Two previous post in series covered how fear turns fighting spam in bad practice, common checkpoints in spam filtering and numerous methods that can be actually employed for filtering spam .
Now let’s combine that knowledge and summarize what perfect antispam solution should be.
Effective filter must stop as much spam as possible while letting through all valid messages . So taking valid sender and spam bot as input following table shows what is needed to be achieved or evaded for best results.
|Message not sent||Bad||Good|
|Message filtered out||Bad||Good|
Looks simple? But there are some hidden rocks in this table.
- Valid sender unable to send message is extremely bad case . There are few things worse than crappy antispam filter saying to person that was going to send something your way that he is probably evil spam bot and should shut up.
- Receiving spam message is NOT worst case . The point of good antispam defense is not to fight spam at any cost, it’s to maximize number of spam filtered out while not hindering valid messages. Some spam will get through, that’s normal and shouldn’t be accepted, not turned into burning fields with excessive defense.
I want to share a secret method I am using to fight spam for years. It’s great, it’s simple to use and it makes sense.
Spam doesn’t exist.
By acknowledging spam in any way, by opening those letters, by letting spam comment appear on your blog, by clicking (NO!!!) spammed link or trying to “unsubscribe”… You creative positive feedback for spammer and turn yourself into target for life.
- Don’t ever interact with spam in any way.
- Whatever cannot be automatically processed must pass before human eyes, don’t set default actions for such cases.
Amount of manual control
It’s impossible to evade manual control. Trying to evade manual control is recipe for disaster. Still checking everything after spam filter to ensure it’s working is almost as dumb.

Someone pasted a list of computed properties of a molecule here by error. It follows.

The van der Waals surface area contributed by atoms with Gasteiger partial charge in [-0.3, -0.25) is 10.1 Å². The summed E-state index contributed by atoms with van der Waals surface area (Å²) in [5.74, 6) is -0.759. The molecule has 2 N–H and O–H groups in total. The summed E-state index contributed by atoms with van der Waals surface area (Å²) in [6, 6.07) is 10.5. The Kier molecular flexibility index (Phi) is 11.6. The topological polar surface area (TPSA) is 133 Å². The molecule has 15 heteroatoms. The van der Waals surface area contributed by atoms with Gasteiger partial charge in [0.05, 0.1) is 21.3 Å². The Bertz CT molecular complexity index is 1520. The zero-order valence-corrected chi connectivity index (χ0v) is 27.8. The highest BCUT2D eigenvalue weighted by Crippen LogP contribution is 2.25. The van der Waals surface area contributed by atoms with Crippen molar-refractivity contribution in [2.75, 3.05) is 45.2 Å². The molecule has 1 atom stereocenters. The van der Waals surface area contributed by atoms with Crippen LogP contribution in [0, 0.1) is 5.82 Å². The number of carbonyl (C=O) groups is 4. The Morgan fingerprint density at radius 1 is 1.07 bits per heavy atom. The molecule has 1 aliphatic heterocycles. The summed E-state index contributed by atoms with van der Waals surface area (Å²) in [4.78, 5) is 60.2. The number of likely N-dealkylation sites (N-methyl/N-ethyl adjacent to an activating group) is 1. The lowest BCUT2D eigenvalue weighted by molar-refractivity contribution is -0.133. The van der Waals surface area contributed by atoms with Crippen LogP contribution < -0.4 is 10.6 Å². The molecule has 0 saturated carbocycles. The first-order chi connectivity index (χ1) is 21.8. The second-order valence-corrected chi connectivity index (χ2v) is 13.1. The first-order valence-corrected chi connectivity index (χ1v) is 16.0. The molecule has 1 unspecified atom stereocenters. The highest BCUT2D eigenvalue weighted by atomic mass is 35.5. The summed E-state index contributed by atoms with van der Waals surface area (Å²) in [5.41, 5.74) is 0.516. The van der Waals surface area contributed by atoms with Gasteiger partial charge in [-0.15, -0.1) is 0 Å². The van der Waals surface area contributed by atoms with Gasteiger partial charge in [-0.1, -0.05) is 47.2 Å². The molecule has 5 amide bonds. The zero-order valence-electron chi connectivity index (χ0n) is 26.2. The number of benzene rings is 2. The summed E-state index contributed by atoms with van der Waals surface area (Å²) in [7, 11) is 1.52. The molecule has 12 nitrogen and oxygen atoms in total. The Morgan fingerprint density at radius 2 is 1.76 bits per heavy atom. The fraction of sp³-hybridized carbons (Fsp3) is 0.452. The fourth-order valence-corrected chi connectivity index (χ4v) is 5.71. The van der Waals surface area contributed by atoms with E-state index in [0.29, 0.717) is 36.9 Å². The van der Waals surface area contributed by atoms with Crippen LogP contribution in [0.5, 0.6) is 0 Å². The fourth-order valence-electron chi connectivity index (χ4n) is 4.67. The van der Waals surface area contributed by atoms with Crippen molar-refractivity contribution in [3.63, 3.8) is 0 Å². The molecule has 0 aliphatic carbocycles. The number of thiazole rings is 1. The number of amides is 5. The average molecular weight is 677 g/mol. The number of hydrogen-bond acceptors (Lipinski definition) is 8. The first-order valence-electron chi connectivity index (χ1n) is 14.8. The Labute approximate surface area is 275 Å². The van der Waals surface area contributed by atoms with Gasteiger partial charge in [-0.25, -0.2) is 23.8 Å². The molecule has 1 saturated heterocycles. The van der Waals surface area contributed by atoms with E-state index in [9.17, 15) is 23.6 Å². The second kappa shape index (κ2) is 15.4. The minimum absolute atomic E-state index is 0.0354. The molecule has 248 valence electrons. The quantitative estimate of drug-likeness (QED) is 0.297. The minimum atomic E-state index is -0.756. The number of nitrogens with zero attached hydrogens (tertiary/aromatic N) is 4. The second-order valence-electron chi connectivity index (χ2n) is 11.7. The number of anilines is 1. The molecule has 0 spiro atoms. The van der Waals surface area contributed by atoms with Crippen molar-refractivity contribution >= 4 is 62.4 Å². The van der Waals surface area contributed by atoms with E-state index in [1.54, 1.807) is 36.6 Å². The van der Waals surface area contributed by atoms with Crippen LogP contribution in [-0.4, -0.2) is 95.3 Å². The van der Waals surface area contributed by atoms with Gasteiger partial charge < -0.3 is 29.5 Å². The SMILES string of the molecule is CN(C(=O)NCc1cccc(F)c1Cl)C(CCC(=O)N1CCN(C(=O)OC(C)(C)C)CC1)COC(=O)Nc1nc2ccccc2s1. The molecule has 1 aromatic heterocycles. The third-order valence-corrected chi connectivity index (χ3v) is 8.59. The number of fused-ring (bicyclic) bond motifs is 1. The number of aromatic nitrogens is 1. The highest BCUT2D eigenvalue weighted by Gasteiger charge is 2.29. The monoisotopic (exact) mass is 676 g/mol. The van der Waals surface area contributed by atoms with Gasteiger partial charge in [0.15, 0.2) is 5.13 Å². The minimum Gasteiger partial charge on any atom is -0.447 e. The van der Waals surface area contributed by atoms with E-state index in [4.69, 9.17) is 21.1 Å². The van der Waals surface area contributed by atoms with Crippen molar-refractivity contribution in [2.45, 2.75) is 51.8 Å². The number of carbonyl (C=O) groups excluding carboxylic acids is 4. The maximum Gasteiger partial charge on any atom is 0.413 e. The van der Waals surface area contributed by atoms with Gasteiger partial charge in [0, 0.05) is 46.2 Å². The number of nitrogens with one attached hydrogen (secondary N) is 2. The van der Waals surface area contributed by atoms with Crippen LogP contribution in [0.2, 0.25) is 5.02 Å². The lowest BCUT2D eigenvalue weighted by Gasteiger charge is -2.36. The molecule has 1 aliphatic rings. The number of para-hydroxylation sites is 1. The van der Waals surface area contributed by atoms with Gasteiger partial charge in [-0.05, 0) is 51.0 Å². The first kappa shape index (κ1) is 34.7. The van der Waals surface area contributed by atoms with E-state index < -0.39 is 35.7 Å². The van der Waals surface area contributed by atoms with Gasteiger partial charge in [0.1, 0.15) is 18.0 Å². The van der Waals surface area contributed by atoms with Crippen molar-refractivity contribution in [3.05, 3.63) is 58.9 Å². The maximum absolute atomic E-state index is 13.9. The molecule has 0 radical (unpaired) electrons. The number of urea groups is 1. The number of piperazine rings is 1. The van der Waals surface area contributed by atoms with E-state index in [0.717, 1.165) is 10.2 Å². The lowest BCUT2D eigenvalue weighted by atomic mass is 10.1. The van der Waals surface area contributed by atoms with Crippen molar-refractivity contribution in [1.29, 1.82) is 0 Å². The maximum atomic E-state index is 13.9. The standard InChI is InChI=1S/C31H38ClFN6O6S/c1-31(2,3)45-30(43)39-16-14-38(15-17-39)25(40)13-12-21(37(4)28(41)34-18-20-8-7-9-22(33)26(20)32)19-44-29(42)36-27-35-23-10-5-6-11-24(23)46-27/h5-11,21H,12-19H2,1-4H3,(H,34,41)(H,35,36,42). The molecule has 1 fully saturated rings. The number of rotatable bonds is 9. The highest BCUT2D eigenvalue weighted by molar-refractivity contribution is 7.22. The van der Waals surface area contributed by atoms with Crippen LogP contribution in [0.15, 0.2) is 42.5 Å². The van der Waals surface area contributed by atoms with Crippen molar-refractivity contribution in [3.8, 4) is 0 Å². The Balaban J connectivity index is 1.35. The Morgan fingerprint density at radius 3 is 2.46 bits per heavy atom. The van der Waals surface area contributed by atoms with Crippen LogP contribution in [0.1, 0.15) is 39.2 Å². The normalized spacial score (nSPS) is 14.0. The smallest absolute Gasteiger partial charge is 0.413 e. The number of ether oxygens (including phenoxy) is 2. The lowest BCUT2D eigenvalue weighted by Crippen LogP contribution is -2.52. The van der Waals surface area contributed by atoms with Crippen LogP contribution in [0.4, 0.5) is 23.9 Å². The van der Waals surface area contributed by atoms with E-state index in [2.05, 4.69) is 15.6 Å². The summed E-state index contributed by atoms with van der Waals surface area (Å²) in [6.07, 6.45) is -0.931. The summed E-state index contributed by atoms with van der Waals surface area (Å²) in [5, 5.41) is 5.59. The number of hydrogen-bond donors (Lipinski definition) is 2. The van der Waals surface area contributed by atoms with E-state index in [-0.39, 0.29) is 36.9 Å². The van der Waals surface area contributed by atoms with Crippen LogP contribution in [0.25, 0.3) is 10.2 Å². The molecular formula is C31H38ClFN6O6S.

Manual control should be only needed:
- for initial setup;
- for corrections to initial setup;
- for cases that spam filter can’t confidently handle.
Rest of the time solution must be good enough so you can trust it to work automatically.
Summing up recommendations
- Use white list to ensure that valid messages pass.
- Avoid methods that hinder sending of messages.
- Avoid crowd wisdom methods. Highly marketed, but quality is low.
- Don’t use default actions in uncertain situations.
There are actually more things to avoid than to use. It’s easier to break antispam solution than to create.
At this blog I use two methods:
- White list – contains everyone who has at least one approved comment.
- Black list – manually maintained, with link keyword patterns.
That’s all. White list ensures that every returning commenter can make his comments without any trouble. Black list ensures that messages, that are certain spam, are filtered automatically and don’t need additional checks.
How effective it is? I have to manually process around 3% of comments. Part of this are first comments from valid contributors (ensures that there is zero chance for spam to pass), rest is spam with patterns not yet in black list.
Reasonable amount of manual control + letting valid messages through + flexible and self-controlled filter for spam messages = that is ultimate antispam defense in my opinion.